The Bundesbank expects inflation in Germany to rise in the coming year. German central bank economists assume in their monthly report presented on Monday that from September until the end of the year, even inflation rates of between four and five percent will be temporarily possible. “At the start of 2022, inflation is expected to drop significantly, but will still be above 2% by the middle of the year,” the report continued.
Due to rising gasoline and food prices, the inflation rate was 3.9% in August, as strong as it has been for almost 28 years. Many experts assume that it is likely to increase in the direction of five percent in the next few months due to special effects. Difficulties in delivering some preliminary products such as semiconductors, which have become scarce following the Corona crisis, are also pushing up prices. It also slows down the development of the industry.
The Bundesbank recalls that industrial production rose again in July for the first time in four months. However, this is largely due to the location of the summer vacation. Overall, according to Bundesbank forecasts, German economic output is expected to increase more sharply in the third quarter than in the spring by 1.6%. However, due to supply chain issues in the industry, it is not yet to be expected that the pre-crisis level of the fourth quarter of 2019 will be reached again.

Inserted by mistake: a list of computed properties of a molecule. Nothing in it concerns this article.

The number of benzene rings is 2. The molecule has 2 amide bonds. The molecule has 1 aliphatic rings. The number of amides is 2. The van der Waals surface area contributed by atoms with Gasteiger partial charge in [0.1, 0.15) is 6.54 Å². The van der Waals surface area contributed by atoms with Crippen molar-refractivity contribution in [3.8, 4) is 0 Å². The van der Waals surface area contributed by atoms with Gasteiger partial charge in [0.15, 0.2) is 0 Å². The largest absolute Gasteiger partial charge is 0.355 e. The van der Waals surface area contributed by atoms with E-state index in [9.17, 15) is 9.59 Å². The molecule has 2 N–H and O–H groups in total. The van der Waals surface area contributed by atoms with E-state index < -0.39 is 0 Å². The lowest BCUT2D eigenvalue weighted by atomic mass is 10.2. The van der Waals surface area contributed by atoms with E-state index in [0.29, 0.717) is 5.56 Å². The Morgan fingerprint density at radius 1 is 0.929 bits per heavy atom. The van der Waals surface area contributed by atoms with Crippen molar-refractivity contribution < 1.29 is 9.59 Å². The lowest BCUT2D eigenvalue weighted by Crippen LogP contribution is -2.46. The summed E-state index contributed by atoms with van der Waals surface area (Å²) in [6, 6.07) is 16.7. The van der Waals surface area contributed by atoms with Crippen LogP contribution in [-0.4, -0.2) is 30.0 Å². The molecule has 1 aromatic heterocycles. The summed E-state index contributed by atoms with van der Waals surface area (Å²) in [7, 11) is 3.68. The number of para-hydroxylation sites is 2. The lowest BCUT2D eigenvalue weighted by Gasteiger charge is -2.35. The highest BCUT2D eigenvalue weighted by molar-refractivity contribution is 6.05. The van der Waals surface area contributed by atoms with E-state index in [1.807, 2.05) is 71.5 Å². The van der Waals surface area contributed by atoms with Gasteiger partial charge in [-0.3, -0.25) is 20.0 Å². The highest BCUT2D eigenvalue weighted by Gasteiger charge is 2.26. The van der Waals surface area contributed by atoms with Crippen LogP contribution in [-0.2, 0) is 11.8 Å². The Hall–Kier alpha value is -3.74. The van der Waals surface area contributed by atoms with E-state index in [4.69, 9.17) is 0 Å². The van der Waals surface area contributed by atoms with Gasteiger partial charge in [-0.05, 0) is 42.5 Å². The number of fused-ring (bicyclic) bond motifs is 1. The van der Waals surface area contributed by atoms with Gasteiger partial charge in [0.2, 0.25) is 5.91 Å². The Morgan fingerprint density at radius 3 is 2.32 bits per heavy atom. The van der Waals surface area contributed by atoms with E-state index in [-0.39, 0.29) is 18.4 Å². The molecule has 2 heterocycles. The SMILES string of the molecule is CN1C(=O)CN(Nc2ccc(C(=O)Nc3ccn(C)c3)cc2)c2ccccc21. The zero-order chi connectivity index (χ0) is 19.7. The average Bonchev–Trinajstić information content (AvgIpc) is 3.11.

In its monthly report, the Bundesbank also warns of the dangers of capital depreciation due to the economic consequences of climate change. The risk of “stranded assets” at the corporate level could make the implementation of monetary policy more difficult, damage the creditworthiness of banks and reduce the supply of credit. The Bundesbank describes the sudden or creeping devaluation of the core capital of a company or industry as ‘stranded assets’ if that capital can no longer be used for production or if production is no longer profitable due to rising CO₂ prices.
In general, climate change places the Eurosystem in front of new tasks in order to achieve the objective of price stability, the report continues. The real economy and inflation would become more sensitive to fluctuations in the future due to extreme weather events. For this and other reasons, the Eurosystem should be regularly subjected to a climate stress test in order to identify possible imbalances in climate-related financial risks.
Bundesbank President Jens Weidmann recently made it clear that the European Central Bank (ECB) should not pursue its own climate policy. “It is not our responsibility to correct or anticipate the results of the democratic decision-making process of parliaments and governments,” he said at an event. In July, the Governing Council decided to further integrate climate protection aspects into its monetary policy framework.